A properly placed chord with open strings can really... ahem... *open* up your sound, while you are playing ballads or chord melodies,
In this lesson, we'll go through ii-V-I progressions in all 12 keys, with at least one of the chords in the progression containing an open string.
This will give you at least one voicing per key (and sometimes more than one), plus a practical way to use it in a progression.
Plus, as an added bonus, we've prepared a complete chord melody arrangement of The Days of Wine and Roses using many of these voicings!
How To Use This Lesson
Be sure to check out the recordings underneath each example to hear which ones you like - just click the orange play button!
If you're like me, you'd want to print all the examples off - so please download this free PDF. You'll get all the examples, a complete chord melody, and chord diagrams!
The idea here is not to memorize all of these progressions, but rather walk away with a couple different open string voicings you enjoy for different chord qualities.
Remember, you can always come back to later for more! 🙂
1. ii-V-I in G Major
This Am9 is perhaps the most well-known open string jazz guitar voicing, and is commonly used in ballads and bossa nova playing.
The D7sus4 in the example was used to complement the "vibe" of the Am9 voicing.
"Shouldn't it be a D7?", some of you may wonder. Actually, this is a common Bill Evans trick - smooth things out by substituting a sus chord for the regular dominant!
2. ii-V-I in D major
Technically these are all open string chords, but really we're looking at this wonderful Emin11 voicing. This is a straight up Lenny Breau chord!
If you break it down, you're really playing a Bm7 voicing, and then adding the open strings to turn it into Emin11. Neat, right?
3. ii-V-I in C major
Another classic Lenny progression. The key of C major works great for this stuff... so I couldn't resist making them all open string voicings.
Here, we've substituted the Dm7 chord for its relative major Fma7, and then put it over a pedal note. Hey, I didn't make the rules! 😜
4. ii-V-I in Gb major
This Abm9 is sort of the sister chord of the Am9 from example 1.
Same sounds, we've just moved everything down a semitone! It may just not look like it on the guitar, though.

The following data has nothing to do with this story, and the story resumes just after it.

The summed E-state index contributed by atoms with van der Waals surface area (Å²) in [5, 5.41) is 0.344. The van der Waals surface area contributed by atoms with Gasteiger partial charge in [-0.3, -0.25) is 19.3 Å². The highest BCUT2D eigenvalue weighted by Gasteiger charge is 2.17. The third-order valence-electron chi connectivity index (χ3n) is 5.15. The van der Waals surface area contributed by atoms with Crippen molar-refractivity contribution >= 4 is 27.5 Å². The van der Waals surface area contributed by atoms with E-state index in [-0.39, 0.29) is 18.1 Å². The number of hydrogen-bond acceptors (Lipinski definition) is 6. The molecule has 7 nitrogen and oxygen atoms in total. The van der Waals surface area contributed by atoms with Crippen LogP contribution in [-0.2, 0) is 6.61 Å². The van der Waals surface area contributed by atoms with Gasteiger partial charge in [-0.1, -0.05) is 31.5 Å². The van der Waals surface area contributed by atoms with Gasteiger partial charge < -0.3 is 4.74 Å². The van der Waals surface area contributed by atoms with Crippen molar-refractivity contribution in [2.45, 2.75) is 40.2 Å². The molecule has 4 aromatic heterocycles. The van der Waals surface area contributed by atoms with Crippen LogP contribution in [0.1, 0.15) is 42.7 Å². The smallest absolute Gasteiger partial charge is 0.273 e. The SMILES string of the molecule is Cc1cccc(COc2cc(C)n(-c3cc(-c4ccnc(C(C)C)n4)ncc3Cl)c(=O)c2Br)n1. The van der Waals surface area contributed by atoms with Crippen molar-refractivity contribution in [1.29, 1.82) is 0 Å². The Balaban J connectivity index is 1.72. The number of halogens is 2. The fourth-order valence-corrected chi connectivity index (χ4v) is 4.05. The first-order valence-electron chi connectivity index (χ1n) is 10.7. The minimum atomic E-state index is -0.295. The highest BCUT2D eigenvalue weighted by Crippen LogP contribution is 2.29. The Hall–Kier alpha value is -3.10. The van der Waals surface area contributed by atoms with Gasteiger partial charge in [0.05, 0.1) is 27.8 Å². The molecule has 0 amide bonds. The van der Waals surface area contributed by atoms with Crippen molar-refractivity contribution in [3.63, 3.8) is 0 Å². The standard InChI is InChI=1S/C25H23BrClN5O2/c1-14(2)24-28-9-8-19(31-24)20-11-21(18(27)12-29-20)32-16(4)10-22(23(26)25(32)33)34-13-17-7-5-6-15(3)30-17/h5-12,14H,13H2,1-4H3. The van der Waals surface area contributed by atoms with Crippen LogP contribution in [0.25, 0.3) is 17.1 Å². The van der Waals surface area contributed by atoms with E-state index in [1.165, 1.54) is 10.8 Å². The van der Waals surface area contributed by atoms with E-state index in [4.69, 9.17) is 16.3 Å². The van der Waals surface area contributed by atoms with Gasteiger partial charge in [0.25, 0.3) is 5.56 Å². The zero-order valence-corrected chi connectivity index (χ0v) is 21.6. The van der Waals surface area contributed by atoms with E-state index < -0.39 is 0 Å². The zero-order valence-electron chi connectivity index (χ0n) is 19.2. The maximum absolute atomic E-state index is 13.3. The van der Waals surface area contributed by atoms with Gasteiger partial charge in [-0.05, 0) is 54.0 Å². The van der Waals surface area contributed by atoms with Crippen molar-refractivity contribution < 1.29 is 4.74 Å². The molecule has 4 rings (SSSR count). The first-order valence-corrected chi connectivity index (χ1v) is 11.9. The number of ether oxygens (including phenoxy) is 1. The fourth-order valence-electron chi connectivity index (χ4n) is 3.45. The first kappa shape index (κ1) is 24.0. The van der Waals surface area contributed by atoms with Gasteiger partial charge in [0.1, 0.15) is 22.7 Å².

5. ii-V-I in Eb Major
This Fm9 is pretty dark! The open G string and the Ab on the 5th string form a crunchy semitone - tread carefully.
6. ii-V-I in F Major
This Fma9 is a personal favourite! It's a bit of an odd one because the 9th is actually in the bass.
7. ii-V-I in Ab Major
It's great to use the open strings as extensions in a dominant chord. Here, the open B string functions as the #5 over Eb7.
The result gives you a Peter Bernstein type of sound!
8. ii-V-I in A Major
An easy way to think of this Ama9 is just one fret up from the Am9 in example 1. Perfect bossa nova chord!
9. ii-V-I in Bb Major
Another dominant open string chord here - this F7b5 gives you a bit of a whole tone sound.
Plus, you get a bonus open string chord with the Bbma9.
10. ii-V-I in Db Major
This Dbadd9#11 works great as an ending chord! The lydian sound plus open strings gives you a really nice dark sound.
11. ii-V-I in B Major
You won't see many jazz tunes in the key of B, but you never know when the jazz police will come by and check that you can do this stuff in all keys 👮
12. ii-V-I in E Major
Turns out that open B string is really handy in the key of E! You can use it over all the chords in the ii V I progression.
Bonus: The Days Of Wine And Roses
It's true, ii-V-Is can only get you so far. So, we've prepared a complete chord melody on The Days of Wine and Roses with many of these voicings (and a few extras!).
Love this stuff? Here's a handy chart to help you make up your own open string voicings for jazz.
Just pick the sound you are looking for (ex. Ma9) and see which strings would work one of the chord tones! (in this case, 1 3 5 7 9)
Then, play the rest of the chord tones as fretted notes - on strings that aren't the open string you picked, of course. You might find that certain strings work better for different keys... it's really fun to experiment 🔬
As always, thanks for reading, and if you enjoyed this lesson please let us know in the comments! 😀
Interested in learning how to improvise?
If you've ever wondered where to get started with jazz improv, how to approach playing changes and so on, be sure to check out our Beginner's Guide to Jazz Improv!
Marc-Andre Seguin is the webmaster, mastermind and teacher on JazzGuitarLessons.net, the #1 online resource for learning how to play jazz guitar. He draws from his experience both as a professional jazz guitarist and professional jazz teacher to help thousands of people from all around the world learn the craft of jazz guitar.
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